EUROPEAN UNION FOREIGN Ministers have agreed to back the arming of Kurdish fighters in north-western Iraq in the face of an onslaught from Islamic State jihadists.
The emergency meeting in Brussels came to no overall agreement that the EU should provide armed assistance to Iraq’s Kurdish forces but said that individual states are free to do so.
France and the United States have already agreed to provide arms to forces in the region with Britain also prepared to do so as IS violence has driven over 1.2 million Iraqis, mostly minority Yazidis and Christians, from their home.
Ireland’s Foreign Affairs Minister Charlie Flanagan said that he intervened to ensure that the European Council’s conclusions today reflected the “individual legal and political positions of member states” in responding to requests for arms.
A Department of Foreign Affairs spokesperson confirmed that Ireland, which has adopted a long-held position of neutrality, will not be providing arms to Kurdish authorities.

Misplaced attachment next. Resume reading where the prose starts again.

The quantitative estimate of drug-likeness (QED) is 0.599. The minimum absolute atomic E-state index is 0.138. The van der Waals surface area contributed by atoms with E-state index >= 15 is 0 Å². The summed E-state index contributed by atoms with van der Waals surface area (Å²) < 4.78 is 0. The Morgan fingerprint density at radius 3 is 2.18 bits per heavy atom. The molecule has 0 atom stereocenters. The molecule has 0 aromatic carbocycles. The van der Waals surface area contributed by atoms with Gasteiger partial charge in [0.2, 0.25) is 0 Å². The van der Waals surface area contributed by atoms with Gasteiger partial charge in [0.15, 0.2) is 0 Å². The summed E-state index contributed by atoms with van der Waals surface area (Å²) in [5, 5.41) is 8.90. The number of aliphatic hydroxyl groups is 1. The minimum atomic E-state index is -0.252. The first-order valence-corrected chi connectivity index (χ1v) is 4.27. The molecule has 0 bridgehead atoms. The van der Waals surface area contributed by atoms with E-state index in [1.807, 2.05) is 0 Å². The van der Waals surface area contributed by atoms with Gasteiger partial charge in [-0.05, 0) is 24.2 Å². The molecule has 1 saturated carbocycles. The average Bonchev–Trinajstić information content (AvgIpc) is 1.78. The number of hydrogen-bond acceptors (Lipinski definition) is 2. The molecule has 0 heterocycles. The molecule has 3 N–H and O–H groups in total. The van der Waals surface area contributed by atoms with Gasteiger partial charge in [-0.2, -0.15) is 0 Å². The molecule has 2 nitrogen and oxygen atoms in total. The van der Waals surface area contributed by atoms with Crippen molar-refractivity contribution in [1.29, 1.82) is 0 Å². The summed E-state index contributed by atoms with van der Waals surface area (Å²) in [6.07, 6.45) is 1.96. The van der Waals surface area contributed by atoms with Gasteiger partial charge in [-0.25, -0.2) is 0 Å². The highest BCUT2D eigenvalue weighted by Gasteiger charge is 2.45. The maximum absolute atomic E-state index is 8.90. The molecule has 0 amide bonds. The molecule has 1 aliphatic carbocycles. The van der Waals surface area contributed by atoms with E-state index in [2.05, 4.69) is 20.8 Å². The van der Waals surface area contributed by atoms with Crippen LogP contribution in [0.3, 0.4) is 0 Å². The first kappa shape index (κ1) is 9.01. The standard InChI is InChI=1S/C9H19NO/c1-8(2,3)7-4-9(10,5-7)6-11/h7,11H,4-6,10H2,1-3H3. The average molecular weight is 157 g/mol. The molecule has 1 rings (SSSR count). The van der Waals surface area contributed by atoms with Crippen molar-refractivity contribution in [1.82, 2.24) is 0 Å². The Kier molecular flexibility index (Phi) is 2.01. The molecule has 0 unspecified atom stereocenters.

Generally within the EU defence matters are strictly the purview of member states but European Council approval for member states to send arms to a conflict zone is rare.
Ireland has already indicated it will take in a small number of families who are fleeing the violence in the region.
Flanagan also said in a statement issued after the meeting: “Ireland is actively supporting the international relief effort currently underway, including through the provision of €500,000 in support of the work of UNICEF and the International Committee of the Red Cross in Iraq.”
Earlier, the German foreign minister Frank-Walter Steinmeier said Iraq is “on the brink of a true catastrophe.
“A million people in Iraq are fleeing their homes. In northern Iraq, in the Kurdish part, Yazidis and Christians are being persecuted and slaughtered,” he said.
In their conclusions the ministers said they welcomed “the decision by individual member states to respond positively to the call by the Kurdish regional authorities to provide urgently military material”.
“Such responses will be done according to the capabilities and national laws of the member states, and with the consent of the Iraqi national authorities,” it said.
A diplomat told AFP the agreement was “strong and sends the desired political message” to the world.
Alarming images of Iraqi minorities, including Christians, under siege by jihadists have struck chords in European capitals.
Earlier this week, the European Commission announced it would boost humanitarian aid to Iraq to €17 million and gave the green light to special emergency measures to meet the crisis.
- with reporting from AFP